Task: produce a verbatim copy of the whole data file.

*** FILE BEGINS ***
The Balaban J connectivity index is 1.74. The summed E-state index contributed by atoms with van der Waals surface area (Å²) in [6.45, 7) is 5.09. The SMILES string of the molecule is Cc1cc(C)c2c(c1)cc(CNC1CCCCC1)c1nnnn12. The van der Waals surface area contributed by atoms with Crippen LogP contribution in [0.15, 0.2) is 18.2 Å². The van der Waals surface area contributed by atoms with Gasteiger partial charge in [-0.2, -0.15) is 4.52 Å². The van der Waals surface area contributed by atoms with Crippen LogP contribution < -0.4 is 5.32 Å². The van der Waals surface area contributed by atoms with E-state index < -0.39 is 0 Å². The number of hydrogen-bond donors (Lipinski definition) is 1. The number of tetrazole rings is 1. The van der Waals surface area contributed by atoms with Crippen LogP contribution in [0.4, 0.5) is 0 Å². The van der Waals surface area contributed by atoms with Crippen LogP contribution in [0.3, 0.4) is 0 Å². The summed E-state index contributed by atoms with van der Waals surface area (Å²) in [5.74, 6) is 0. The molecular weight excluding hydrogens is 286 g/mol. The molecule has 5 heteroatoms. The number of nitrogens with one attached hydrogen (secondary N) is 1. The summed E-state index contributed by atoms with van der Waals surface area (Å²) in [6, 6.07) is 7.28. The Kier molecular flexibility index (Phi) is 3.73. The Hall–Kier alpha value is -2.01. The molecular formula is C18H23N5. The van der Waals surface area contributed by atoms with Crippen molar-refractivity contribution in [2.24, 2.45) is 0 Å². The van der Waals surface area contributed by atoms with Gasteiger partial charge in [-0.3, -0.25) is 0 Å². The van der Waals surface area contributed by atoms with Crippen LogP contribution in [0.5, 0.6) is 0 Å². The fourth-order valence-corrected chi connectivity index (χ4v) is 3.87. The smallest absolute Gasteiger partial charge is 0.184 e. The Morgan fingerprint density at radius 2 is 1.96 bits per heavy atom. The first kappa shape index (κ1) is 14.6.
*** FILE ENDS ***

The Balaban J connectivity index is 1.74. The summed E-state index contributed by atoms with van der Waals surface area (Å²) in [6.45, 7) is 5.09. The SMILES string of the molecule is Cc1cc(C)c2c(c1)cc(CNC1CCCCC1)c1nnnn12. The van der Waals surface area contributed by atoms with Crippen LogP contribution in [0.15, 0.2) is 18.2 Å². The van der Waals surface area contributed by atoms with Gasteiger partial charge in [-0.2, -0.15) is 4.52 Å². The van der Waals surface area contributed by atoms with Crippen LogP contribution < -0.4 is 5.32 Å². The van der Waals surface area contributed by atoms with E-state index < -0.39 is 0 Å². The number of hydrogen-bond donors (Lipinski definition) is 1. The number of tetrazole rings is 1. The van der Waals surface area contributed by atoms with Crippen LogP contribution in [0.4, 0.5) is 0 Å². The van der Waals surface area contributed by atoms with Crippen LogP contribution in [0.3, 0.4) is 0 Å². The summed E-state index contributed by atoms with van der Waals surface area (Å²) in [5.74, 6) is 0. The molecular weight excluding hydrogens is 286 g/mol. The molecule has 5 heteroatoms. The number of nitrogens with one attached hydrogen (secondary N) is 1. The summed E-state index contributed by atoms with van der Waals surface area (Å²) in [6, 6.07) is 7.28. The Kier molecular flexibility index (Phi) is 3.73. The Hall–Kier alpha value is -2.01. The molecular formula is C18H23N5. The van der Waals surface area contributed by atoms with Crippen molar-refractivity contribution in [2.24, 2.45) is 0 Å². The van der Waals surface area contributed by atoms with Gasteiger partial charge in [-0.3, -0.25) is 0 Å². The van der Waals surface area contributed by atoms with Crippen LogP contribution in [0.5, 0.6) is 0 Å². The fourth-order valence-corrected chi connectivity index (χ4v) is 3.87. The smallest absolute Gasteiger partial charge is 0.184 e. The Morgan fingerprint density at radius 2 is 1.96 bits per heavy atom. The first kappa shape index (κ1) is 14.6.